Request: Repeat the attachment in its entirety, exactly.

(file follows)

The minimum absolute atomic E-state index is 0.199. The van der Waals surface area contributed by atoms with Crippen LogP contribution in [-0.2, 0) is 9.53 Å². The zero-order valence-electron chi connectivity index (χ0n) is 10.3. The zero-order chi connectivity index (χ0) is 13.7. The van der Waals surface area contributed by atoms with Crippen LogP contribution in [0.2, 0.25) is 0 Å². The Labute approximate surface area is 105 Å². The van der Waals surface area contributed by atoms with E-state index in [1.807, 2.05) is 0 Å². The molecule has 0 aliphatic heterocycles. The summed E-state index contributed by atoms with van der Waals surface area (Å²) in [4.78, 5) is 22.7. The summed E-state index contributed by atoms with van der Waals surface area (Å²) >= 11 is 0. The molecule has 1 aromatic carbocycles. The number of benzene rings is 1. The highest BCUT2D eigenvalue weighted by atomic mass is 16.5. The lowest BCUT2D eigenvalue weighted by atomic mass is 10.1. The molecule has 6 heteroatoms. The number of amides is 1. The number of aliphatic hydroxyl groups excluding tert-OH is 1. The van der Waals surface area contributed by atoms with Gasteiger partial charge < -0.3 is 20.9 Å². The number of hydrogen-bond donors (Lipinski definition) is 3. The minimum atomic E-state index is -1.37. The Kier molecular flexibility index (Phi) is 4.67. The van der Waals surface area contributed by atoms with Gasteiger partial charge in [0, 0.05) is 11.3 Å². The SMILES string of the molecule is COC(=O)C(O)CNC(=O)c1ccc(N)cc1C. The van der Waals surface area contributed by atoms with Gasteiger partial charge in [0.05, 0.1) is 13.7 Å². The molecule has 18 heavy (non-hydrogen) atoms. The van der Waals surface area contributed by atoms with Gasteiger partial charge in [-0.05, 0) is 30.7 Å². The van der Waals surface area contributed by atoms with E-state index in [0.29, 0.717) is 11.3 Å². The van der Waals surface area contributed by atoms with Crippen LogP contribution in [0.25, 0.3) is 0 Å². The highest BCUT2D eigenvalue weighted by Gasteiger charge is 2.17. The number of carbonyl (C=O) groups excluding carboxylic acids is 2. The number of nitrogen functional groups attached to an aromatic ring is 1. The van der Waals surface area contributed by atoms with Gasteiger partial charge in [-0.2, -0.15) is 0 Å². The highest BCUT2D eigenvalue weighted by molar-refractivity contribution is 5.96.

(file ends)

The minimum absolute atomic E-state index is 0.199. The van der Waals surface area contributed by atoms with Crippen LogP contribution in [-0.2, 0) is 9.53 Å². The zero-order valence-electron chi connectivity index (χ0n) is 10.3. The zero-order chi connectivity index (χ0) is 13.7. The van der Waals surface area contributed by atoms with Crippen LogP contribution in [0.2, 0.25) is 0 Å². The Labute approximate surface area is 105 Å². The van der Waals surface area contributed by atoms with E-state index in [1.807, 2.05) is 0 Å². The molecule has 0 aliphatic heterocycles. The summed E-state index contributed by atoms with van der Waals surface area (Å²) in [4.78, 5) is 22.7. The summed E-state index contributed by atoms with van der Waals surface area (Å²) >= 11 is 0. The molecule has 1 aromatic carbocycles. The number of benzene rings is 1. The highest BCUT2D eigenvalue weighted by atomic mass is 16.5. The lowest BCUT2D eigenvalue weighted by atomic mass is 10.1. The molecule has 6 heteroatoms. The number of amides is 1. The number of aliphatic hydroxyl groups excluding tert-OH is 1. The van der Waals surface area contributed by atoms with Gasteiger partial charge < -0.3 is 20.9 Å². The number of hydrogen-bond donors (Lipinski definition) is 3. The minimum atomic E-state index is -1.37. The Kier molecular flexibility index (Phi) is 4.67. The van der Waals surface area contributed by atoms with Gasteiger partial charge in [0, 0.05) is 11.3 Å². The SMILES string of the molecule is COC(=O)C(O)CNC(=O)c1ccc(N)cc1C. The van der Waals surface area contributed by atoms with Gasteiger partial charge in [0.05, 0.1) is 13.7 Å². The molecule has 18 heavy (non-hydrogen) atoms. The van der Waals surface area contributed by atoms with Gasteiger partial charge in [-0.05, 0) is 30.7 Å². The van der Waals surface area contributed by atoms with E-state index in [0.29, 0.717) is 11.3 Å². The van der Waals surface area contributed by atoms with Crippen LogP contribution in [0.25, 0.3) is 0 Å². The highest BCUT2D eigenvalue weighted by Gasteiger charge is 2.17. The number of carbonyl (C=O) groups excluding carboxylic acids is 2. The number of nitrogen functional groups attached to an aromatic ring is 1. The van der Waals surface area contributed by atoms with Gasteiger partial charge in [-0.2, -0.15) is 0 Å². The highest BCUT2D eigenvalue weighted by molar-refractivity contribution is 5.96.